Chatting with Molly Kate Gray

Romantic suspense author, Molly Kate Gray, dropped by for a chat about writing, the appeal of southern men and her favorite way to waste an afternoon.  A fan of things that go bump in the night, Gray writes romantic suspense with a Southern drawl.  Here are her answers to my Top 5 questions:

MN: Writers are often told, “Write what you know.” How much of what you write stems from your experience?

MKG:  I’m from a small town, so I think that gives an authentic feel to my setting.  I’m familiar with the “everyone knows everyone else’s business” aspect of small, country town life.  Other than that, most of the story’s from inside my head….except for Tara’s creepy ex-boyfriend – a high school boyfriend of mine provided the inspiration for a few of his character traits.

MN: Once you have your premise, what’s your process?  Are you a plotter or a “pantser” going with your instincts as you write?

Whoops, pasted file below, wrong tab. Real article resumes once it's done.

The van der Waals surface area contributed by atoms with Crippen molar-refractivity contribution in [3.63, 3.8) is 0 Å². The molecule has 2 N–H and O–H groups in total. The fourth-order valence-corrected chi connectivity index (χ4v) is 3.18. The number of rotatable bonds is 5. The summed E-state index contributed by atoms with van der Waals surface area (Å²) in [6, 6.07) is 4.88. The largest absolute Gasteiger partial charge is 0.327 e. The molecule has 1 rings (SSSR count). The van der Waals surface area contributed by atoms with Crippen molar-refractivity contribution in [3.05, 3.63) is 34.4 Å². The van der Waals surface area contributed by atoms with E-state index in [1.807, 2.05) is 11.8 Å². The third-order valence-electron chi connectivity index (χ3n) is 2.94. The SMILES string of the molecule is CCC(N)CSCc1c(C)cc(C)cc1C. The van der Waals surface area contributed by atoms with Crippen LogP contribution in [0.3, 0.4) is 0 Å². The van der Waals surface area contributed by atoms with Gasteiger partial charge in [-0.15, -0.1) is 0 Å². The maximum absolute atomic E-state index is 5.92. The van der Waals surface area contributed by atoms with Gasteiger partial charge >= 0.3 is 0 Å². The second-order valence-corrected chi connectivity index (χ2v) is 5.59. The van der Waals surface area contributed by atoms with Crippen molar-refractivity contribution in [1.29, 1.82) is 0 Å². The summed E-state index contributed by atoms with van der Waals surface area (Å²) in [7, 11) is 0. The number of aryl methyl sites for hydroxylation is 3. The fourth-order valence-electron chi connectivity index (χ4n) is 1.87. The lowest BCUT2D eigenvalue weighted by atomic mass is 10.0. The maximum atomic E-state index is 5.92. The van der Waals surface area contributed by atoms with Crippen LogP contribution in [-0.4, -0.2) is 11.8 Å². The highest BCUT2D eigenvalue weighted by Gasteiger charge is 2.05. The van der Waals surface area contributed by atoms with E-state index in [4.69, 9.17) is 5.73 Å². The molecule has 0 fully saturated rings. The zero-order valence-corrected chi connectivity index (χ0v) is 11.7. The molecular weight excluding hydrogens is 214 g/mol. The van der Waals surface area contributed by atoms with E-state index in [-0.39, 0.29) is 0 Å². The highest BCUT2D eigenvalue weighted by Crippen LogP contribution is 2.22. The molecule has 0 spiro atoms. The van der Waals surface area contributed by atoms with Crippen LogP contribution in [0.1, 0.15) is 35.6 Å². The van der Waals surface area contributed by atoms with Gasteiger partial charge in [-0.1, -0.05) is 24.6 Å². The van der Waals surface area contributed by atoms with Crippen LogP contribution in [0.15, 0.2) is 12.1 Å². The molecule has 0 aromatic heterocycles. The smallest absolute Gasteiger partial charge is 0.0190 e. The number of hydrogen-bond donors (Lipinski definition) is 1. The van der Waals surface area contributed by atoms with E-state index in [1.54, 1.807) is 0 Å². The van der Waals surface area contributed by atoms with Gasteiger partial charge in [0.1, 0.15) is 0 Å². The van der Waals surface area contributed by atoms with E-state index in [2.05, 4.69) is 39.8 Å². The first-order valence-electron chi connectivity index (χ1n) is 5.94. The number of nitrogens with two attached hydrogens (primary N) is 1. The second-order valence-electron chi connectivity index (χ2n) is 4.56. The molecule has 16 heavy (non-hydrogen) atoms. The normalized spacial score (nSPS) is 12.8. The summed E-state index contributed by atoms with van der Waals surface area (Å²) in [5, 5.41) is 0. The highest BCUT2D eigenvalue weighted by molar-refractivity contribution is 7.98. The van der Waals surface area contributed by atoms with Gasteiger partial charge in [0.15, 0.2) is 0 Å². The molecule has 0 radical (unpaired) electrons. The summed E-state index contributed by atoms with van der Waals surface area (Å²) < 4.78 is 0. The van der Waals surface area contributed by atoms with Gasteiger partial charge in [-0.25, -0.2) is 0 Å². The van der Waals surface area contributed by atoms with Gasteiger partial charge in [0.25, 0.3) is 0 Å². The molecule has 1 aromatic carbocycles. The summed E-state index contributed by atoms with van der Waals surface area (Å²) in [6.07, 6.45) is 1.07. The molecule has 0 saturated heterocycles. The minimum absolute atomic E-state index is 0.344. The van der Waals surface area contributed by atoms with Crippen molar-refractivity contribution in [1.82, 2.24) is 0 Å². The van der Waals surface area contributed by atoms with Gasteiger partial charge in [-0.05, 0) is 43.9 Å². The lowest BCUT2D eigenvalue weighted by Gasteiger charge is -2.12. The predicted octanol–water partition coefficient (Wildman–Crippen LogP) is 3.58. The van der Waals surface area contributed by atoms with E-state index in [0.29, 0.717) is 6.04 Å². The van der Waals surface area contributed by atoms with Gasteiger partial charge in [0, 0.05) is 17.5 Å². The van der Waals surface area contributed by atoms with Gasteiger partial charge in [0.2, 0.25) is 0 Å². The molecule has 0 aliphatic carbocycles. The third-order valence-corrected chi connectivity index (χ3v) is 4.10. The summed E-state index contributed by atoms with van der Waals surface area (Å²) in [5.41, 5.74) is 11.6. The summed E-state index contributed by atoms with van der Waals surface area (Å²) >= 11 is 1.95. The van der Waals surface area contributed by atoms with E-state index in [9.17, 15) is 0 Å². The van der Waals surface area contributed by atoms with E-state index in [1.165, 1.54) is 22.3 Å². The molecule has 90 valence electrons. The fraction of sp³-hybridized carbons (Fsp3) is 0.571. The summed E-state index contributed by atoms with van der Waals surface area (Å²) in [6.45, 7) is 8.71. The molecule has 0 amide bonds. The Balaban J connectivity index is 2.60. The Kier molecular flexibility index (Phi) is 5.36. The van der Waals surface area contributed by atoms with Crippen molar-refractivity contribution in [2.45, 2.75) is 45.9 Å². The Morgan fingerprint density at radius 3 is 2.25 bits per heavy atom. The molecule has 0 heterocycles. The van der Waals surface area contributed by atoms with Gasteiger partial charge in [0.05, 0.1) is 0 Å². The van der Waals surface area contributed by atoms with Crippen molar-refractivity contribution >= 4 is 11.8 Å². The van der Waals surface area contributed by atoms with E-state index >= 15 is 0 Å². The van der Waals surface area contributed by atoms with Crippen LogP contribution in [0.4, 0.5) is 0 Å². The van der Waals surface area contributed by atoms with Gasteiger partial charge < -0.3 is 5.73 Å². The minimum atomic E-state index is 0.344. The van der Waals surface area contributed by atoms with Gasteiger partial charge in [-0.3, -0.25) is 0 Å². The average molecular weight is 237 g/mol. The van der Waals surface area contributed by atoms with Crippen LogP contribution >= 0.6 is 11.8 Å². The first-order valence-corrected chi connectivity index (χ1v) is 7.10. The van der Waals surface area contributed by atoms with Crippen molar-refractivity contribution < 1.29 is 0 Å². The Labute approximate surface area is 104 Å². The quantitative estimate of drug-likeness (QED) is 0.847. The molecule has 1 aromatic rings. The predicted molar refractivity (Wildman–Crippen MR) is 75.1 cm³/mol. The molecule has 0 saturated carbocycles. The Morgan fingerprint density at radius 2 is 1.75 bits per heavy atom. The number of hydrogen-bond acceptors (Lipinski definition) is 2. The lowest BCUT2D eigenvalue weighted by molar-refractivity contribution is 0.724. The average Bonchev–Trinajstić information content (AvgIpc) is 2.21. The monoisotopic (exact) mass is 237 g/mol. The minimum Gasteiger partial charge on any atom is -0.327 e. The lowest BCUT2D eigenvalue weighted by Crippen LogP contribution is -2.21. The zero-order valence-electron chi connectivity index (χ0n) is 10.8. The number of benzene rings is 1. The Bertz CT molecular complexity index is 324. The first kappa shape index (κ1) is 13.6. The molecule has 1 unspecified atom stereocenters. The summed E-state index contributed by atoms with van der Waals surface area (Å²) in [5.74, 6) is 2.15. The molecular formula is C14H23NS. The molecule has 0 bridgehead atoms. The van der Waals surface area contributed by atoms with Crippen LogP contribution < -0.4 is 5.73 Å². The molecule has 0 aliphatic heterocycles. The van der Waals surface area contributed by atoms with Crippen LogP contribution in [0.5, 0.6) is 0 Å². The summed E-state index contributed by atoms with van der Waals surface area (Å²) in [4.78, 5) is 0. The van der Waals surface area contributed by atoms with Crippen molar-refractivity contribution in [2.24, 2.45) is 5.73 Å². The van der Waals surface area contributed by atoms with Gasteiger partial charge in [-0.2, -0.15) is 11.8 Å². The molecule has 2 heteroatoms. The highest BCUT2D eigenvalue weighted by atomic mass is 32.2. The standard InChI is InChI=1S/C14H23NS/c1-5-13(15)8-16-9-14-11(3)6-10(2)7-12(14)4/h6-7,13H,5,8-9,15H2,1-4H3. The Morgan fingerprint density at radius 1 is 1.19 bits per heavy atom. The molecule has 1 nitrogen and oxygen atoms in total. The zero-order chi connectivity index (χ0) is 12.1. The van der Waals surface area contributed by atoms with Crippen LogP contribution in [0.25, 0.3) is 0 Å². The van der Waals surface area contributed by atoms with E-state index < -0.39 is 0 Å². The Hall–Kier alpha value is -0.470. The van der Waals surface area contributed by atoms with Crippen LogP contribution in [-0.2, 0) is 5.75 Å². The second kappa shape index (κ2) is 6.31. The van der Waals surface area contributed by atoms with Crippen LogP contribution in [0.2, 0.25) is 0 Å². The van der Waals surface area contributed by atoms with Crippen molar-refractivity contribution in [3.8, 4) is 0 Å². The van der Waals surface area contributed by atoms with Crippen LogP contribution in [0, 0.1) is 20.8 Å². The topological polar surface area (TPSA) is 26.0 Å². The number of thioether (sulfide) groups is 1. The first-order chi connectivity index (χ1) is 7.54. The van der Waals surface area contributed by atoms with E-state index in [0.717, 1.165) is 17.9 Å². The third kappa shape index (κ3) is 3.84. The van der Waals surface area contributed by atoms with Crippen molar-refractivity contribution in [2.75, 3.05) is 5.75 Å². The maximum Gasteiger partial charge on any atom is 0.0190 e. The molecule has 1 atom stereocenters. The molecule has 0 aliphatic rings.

MKG:  I really don’t fit exactly fit either category.  My first two scenes I write are always my finale and the climax for the story.  If I don’t know who’s going to be in those two scenes and how they’re going to happen, I don’t know what elements I need to introduce along the way.  After that, I plan out the rest of my “five big scenes” that will be the guideposts along the way for the story.  Beyond that, I don’t do a lot of extra planning.  I’m not one for character interview sheets or sketching out how each act will unfold.  I like to let the story itself lead me as I write.

Since I work with romantic suspense, though, it is important to know what elements are vital to a story’s end.  I think pulling a rabbit out of a hat in the “who done it” scene is cheating and unfair to the reader.  Everything that will be important in the ending of my story will be mentioned (or hinted at) at least once along the way.

MN: What or who inspires you to write romantic suspense?